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Creative ways to teach math using Scratch

« Teaching with Scratch
7 replies [Last post]
Mary Adelaide Brakenridge
Hi all,
As a ScratchEd intern this fall, I'm working on a series of resources highlighting the use of Scratch across different subject areas. I'm currently looking at Scratch in the math classroom, and I know many of you have used it very successfully in this context. I'd love to hear any examples you have involving how you integrate Scratch into the math curriculum and what kinds of creative projects your students produce. Thanks so much for any ideas you can share!
Mary Adelaide
Mary Adelaide Brakenridge
Álvaro, Maria, and Pablo - thank you all so much for sharing your ideas! I've enjoyed checking out the examples you've shared, and I appreciate your help.
Maria Beatrice Rapaccini
Thank you Mary Adelaide for you post, this year I teach 11th grade so I would integrate  simulation, as an Angry birds game, when I introduce conic section, parametric equations of a parabola, in particular.
Roberto Catanuto
Mary Adelaide, let us know please what you come up with in the future. This is a really interesting topics.
All the best.
Alvaro Molina Ayuso
Hi all,

I'm secondary school math teacher in Spain. 

For this school year, the Grade 8 students are working with Scratch in order to apply their knowledge in a practical way. They know how to use Scratch because last year they was working several introduction activities wich are designed in order to apply the Polya's problem solving technique.

For this year, for example:
  • If they are working with integer numbers and fractions, they make a construction in order to explain how to read a mix operation in english.
  • If they are solving prblems about percentages they are going to make a consturction for calculating a discount of a product (like an online shop).
  • If they are solving problems about the pythagoras theoreme they are going to make a construction to apply the theoreme.
They main idea is make one or two constructions every unit for working to develop the curriculum with Scratch and computational thinking. I'm testing the scratch teacher acount for working this project. 

I'm also working with the University of Córdoba in order to research how Scratch and computational thinking improve the learning process comparing students who work with and not.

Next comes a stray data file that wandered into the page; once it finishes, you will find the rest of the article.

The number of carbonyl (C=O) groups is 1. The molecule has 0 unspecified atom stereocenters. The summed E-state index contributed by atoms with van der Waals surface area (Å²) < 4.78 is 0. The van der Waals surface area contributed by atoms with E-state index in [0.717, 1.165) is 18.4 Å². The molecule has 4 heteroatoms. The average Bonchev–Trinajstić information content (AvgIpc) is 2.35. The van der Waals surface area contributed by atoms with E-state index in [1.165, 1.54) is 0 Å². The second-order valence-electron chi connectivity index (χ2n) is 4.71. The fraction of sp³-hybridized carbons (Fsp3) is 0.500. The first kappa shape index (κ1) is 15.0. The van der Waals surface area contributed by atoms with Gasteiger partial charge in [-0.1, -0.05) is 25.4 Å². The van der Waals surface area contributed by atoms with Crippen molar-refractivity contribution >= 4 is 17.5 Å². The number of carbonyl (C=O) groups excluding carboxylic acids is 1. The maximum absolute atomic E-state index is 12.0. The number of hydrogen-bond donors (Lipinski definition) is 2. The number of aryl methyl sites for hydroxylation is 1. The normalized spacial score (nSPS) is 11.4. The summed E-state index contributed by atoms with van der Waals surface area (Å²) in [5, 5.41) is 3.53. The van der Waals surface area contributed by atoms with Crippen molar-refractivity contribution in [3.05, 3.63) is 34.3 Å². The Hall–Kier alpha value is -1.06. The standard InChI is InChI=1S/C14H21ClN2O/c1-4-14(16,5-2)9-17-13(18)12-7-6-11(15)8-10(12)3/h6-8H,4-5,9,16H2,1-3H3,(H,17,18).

I hope I can help you. If anyone need more information or obe informed about how the project is developing, just mail me :)

Best regards,
Álvaro Molina

Maria Beatrice Rapaccini
Hi there is a math group in Google+ created by Carl after CCOW 2013

I have used Scratch with a 10th grade
Students  had  to build a thre weel NXT Robot (ApeBot) to collect waste and simulating three village squares (but as we are leaving in Italy they are with strange and different shapes), so before starting we worked  on polygon and math art like. After they built three scale models using cardboard and wood and the bots are moving on. A really nice work.

Pablo Espeso

I'm currently collaborating with Universidad de Valladolid, Spain. We have two projects that use maths and Scratch:
  1. We developed "MATCH: Programando Matemáticas con Scratch" (MATCH: coding maths with Scratch), a research project in which we developed four guides to encourage different mathematical concepts on children 9-10 years (5th Primary here in Spain; USA's Grade 4). Concepts like angles, times, basic aritmetic operations, polygons, others). We have already tested those guides in different classrooms.
  2. We also have two extracurricular workshops, running in the cities of Valladolid and Segovia, called CJP (Club de Jóvenes Programadores; Young Programmers Club), in which weekly (2 or 3 hours each week) over 50 children (ages 7-15) develop their own projects in Scratch. They use A LOT mathematics on them (although I think they are not aware of it :D); some are published on a Studio we have on Two great examples are the Bottle Flip Challenge and an economy game they are developing right now.
I hope this can help :)

Maria Beatrice Rapaccini
thanks in sharing Pablo, very interesting